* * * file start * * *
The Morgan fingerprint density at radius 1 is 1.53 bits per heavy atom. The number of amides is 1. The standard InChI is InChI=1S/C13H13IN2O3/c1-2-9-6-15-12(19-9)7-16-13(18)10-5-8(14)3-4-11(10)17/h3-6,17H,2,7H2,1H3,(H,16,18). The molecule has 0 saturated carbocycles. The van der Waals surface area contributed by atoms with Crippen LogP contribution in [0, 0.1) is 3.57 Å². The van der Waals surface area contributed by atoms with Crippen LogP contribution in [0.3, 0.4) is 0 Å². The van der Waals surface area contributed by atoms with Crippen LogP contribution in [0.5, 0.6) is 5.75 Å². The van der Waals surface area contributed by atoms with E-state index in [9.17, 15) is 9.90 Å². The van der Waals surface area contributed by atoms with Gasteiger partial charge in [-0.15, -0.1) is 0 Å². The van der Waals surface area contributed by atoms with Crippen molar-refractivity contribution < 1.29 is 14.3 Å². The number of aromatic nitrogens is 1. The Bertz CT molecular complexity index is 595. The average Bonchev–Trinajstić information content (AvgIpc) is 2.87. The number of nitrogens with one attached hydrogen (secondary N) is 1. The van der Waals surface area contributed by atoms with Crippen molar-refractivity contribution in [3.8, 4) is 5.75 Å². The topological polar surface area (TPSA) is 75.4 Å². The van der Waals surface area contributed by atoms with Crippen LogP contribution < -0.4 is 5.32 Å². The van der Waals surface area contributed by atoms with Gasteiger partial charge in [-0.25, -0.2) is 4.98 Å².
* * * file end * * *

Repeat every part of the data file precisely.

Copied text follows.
The Morgan fingerprint density at radius 1 is 1.53 bits per heavy atom. The number of amides is 1. The standard InChI is InChI=1S/C13H13IN2O3/c1-2-9-6-15-12(19-9)7-16-13(18)10-5-8(14)3-4-11(10)17/h3-6,17H,2,7H2,1H3,(H,16,18). The molecule has 0 saturated carbocycles. The van der Waals surface area contributed by atoms with Crippen LogP contribution in [0, 0.1) is 3.57 Å². The van der Waals surface area contributed by atoms with Crippen LogP contribution in [0.3, 0.4) is 0 Å². The van der Waals surface area contributed by atoms with Crippen LogP contribution in [0.5, 0.6) is 5.75 Å². The van der Waals surface area contributed by atoms with E-state index in [9.17, 15) is 9.90 Å². The van der Waals surface area contributed by atoms with Gasteiger partial charge in [-0.15, -0.1) is 0 Å². The van der Waals surface area contributed by atoms with Crippen molar-refractivity contribution < 1.29 is 14.3 Å². The number of aromatic nitrogens is 1. The Bertz CT molecular complexity index is 595. The average Bonchev–Trinajstić information content (AvgIpc) is 2.87. The number of nitrogens with one attached hydrogen (secondary N) is 1. The van der Waals surface area contributed by atoms with Crippen molar-refractivity contribution in [3.8, 4) is 5.75 Å². The topological polar surface area (TPSA) is 75.4 Å². The van der Waals surface area contributed by atoms with Crippen LogP contribution < -0.4 is 5.32 Å². The van der Waals surface area contributed by atoms with Gasteiger partial charge in [-0.25, -0.2) is 4.98 Å².